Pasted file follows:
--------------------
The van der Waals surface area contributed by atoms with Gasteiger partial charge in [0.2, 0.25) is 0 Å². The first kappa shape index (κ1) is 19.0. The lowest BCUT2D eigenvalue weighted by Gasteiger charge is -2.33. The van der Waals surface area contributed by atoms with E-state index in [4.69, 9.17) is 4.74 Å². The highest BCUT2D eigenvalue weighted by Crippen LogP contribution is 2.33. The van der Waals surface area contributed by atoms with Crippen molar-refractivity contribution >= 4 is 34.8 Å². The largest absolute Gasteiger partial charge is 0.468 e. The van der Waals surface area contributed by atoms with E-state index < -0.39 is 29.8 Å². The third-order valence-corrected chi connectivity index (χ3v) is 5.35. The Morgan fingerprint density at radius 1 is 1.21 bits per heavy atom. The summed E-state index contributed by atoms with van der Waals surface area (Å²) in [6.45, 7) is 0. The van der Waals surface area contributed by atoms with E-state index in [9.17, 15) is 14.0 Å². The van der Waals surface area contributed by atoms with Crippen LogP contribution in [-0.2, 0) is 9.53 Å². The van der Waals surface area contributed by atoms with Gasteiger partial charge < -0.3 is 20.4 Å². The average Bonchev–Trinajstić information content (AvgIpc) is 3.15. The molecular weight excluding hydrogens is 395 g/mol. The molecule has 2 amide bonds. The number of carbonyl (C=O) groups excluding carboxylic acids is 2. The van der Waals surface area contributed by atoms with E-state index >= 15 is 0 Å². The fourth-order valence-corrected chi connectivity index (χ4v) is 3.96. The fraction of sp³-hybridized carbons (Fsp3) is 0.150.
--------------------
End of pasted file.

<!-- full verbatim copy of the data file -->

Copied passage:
The van der Waals surface area contributed by atoms with Gasteiger partial charge in [0.2, 0.25) is 0 Å². The first kappa shape index (κ1) is 19.0. The lowest BCUT2D eigenvalue weighted by Gasteiger charge is -2.33. The van der Waals surface area contributed by atoms with E-state index in [4.69, 9.17) is 4.74 Å². The highest BCUT2D eigenvalue weighted by Crippen LogP contribution is 2.33. The van der Waals surface area contributed by atoms with Crippen molar-refractivity contribution >= 4 is 34.8 Å². The largest absolute Gasteiger partial charge is 0.468 e. The van der Waals surface area contributed by atoms with E-state index < -0.39 is 29.8 Å². The third-order valence-corrected chi connectivity index (χ3v) is 5.35. The Morgan fingerprint density at radius 1 is 1.21 bits per heavy atom. The summed E-state index contributed by atoms with van der Waals surface area (Å²) in [6.45, 7) is 0. The van der Waals surface area contributed by atoms with E-state index in [9.17, 15) is 14.0 Å². The van der Waals surface area contributed by atoms with Crippen LogP contribution in [-0.2, 0) is 9.53 Å². The van der Waals surface area contributed by atoms with Gasteiger partial charge < -0.3 is 20.4 Å². The average Bonchev–Trinajstić information content (AvgIpc) is 3.15. The molecular weight excluding hydrogens is 395 g/mol. The molecule has 2 amide bonds. The number of carbonyl (C=O) groups excluding carboxylic acids is 2. The van der Waals surface area contributed by atoms with E-state index >= 15 is 0 Å². The fourth-order valence-corrected chi connectivity index (χ4v) is 3.96. The fraction of sp³-hybridized carbons (Fsp3) is 0.150.